Mountain Express: Can it continue?


Staff Writer

In the face of potential cuts that could leave Archuleta County’s Mountain Express bus system without funding, a stakeholder meeting was held on May 23 to discuss the system, its funding, and its future.

The meeting also looked at the system’s strengths, weaknesses, opportunities and threats (often known as a SWOT analysis).

“We are not a mandated service by the state,” director John Egan said. “The county is not obliged to run a bus system.”

The bus system, Egan explained, began in 1999. Currently, the system is funded by Archuleta County, through an annual donation from the Town of Pagosa Springs, and with federal and state grants.

Because of the threat to the bus system pursuant to a need for Archuleta County to thin its budget, the Colorado Department of Transportation (CDOT) and the Colorado Association of Transit Agencies (CASTA) have provided a consultant to work with Egan and Mountain Express to help figure out how to move the bus system forward.

That consultant, Larry Worth, was in attendance at last Thursday’s meeting. Worth conducted the SWOT analysis.

Following discussion of the SWOT analysis, detailed below, many in attendance spoke of the encouragement provided by the meeting.

“Believe it or not,” Egan said, “I feel encouraged.”

Next, Egan and Worth said, is a May 31 meeting with CDOT for the purposes of long-range planning, and further work on the SWOT analysis.

Egan noted that the continuing effort to determine the future of Mountain Express is, “going to rely very much on the community.”

Fund-raising, Egan said, will be critical.

“What does it mean about your community if services like public transportation go away?” Egan asked in closing the meeting.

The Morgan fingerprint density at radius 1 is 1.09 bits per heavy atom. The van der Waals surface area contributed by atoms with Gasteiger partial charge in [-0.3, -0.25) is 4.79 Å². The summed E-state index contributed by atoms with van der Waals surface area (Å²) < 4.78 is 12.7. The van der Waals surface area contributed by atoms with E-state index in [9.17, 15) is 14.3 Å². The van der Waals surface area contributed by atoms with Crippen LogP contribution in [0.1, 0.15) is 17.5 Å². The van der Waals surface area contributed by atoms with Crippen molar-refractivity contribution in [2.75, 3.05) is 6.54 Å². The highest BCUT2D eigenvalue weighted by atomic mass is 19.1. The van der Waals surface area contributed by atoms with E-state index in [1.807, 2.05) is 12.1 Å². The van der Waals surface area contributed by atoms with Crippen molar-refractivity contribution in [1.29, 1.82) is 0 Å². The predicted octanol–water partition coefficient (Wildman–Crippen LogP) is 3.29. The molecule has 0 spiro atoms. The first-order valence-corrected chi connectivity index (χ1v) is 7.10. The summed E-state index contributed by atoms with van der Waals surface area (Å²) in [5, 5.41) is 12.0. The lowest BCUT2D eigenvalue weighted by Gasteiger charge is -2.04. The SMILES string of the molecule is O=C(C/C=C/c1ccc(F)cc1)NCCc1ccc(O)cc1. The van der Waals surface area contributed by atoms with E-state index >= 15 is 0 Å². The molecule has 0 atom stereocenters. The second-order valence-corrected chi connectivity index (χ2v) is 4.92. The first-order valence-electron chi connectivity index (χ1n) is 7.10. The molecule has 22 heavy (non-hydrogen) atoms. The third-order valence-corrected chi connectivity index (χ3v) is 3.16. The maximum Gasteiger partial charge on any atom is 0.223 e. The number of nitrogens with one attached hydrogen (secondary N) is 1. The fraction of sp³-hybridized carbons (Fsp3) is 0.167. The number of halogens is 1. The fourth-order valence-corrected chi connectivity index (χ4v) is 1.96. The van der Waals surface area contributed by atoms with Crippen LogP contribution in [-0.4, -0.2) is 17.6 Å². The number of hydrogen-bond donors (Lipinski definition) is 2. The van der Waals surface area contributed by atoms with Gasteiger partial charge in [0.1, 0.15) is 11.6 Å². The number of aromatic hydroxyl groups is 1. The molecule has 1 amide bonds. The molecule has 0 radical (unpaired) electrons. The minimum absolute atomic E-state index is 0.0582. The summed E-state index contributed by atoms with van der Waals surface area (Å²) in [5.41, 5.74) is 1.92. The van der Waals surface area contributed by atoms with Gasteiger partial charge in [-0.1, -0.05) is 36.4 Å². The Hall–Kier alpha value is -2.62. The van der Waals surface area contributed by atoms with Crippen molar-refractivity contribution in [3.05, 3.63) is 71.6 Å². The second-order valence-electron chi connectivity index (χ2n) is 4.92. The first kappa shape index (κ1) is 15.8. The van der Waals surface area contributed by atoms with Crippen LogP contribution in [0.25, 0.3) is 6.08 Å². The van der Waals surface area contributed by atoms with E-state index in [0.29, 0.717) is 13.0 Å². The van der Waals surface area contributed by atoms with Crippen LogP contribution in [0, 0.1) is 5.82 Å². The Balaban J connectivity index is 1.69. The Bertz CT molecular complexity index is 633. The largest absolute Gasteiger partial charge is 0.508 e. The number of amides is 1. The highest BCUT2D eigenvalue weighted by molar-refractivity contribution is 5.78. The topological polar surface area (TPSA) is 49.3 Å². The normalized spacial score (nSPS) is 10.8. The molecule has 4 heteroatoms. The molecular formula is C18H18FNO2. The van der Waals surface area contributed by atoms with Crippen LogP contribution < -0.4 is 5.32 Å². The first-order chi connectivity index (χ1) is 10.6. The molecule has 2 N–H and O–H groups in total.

Strengths presented and discussed during the meeting included the commitment of Mountain Express personnel, the satisfaction of clients, commitment of stakeholders, and that Mountain Express is an in-place service that is both affordable and dependable.

The mobility provided for seniors and disabled citizens was noted, as was the flexibility of the service, the door-to-door service, the marketing and community awareness, and the support of CDOT and CASTA.

Also listed as a strength is the 4-to-1 national average estimated for return on investment, the reduced carbon footprint of public transportation, and less traffic on roadways.


Weaknesses stated at the meeting included a limited service area, limited hours of operation, aging vehicles, lack of identity in the community (branding for the bus system), a lack of connectivity with regional services and facilities (a lack of permits to be able to leave Archuleta County and Public Utility Commission limitations on licensing), and the sustainability of revenue.

Also listed were a lack of staff in the office, lack of communication about the bus system, lack of education about the system, marketing of the bus schedule (though it should be noted that the bus currently operates only on a call-and-ride basis), and technology.


Opportunities listed include non-emergent medical transportation and other non-medical transport funded by Medicaid, transportation of veterans, transportation of seniors, additional federal funding and local stakeholders.

Additional opportunities listed at the meeting include fund-raising in the county, branding and marketing the bus (through a paint job), seeking funding through philanthropic services (foundations and private corporations), fees for services, shuttles to area attractions, serving employment needs, operating a “buzz bus,” a transit tax, and being an alternative for airport transit.


Threats listed at the meeting included a possible withdrawal of financial support from Archuleta County, sustainability of funding, a reduction in available grant funding should the ability to match state and federal funds with local funds decrease, equipment failure, and further curtailment of transportation services from Mountain Express.

Also listed at the meeting were a decreasing ridership, loss of interest from the community (which was called a ”loss of public knowledge” by Worth), and a lack of support from the business community.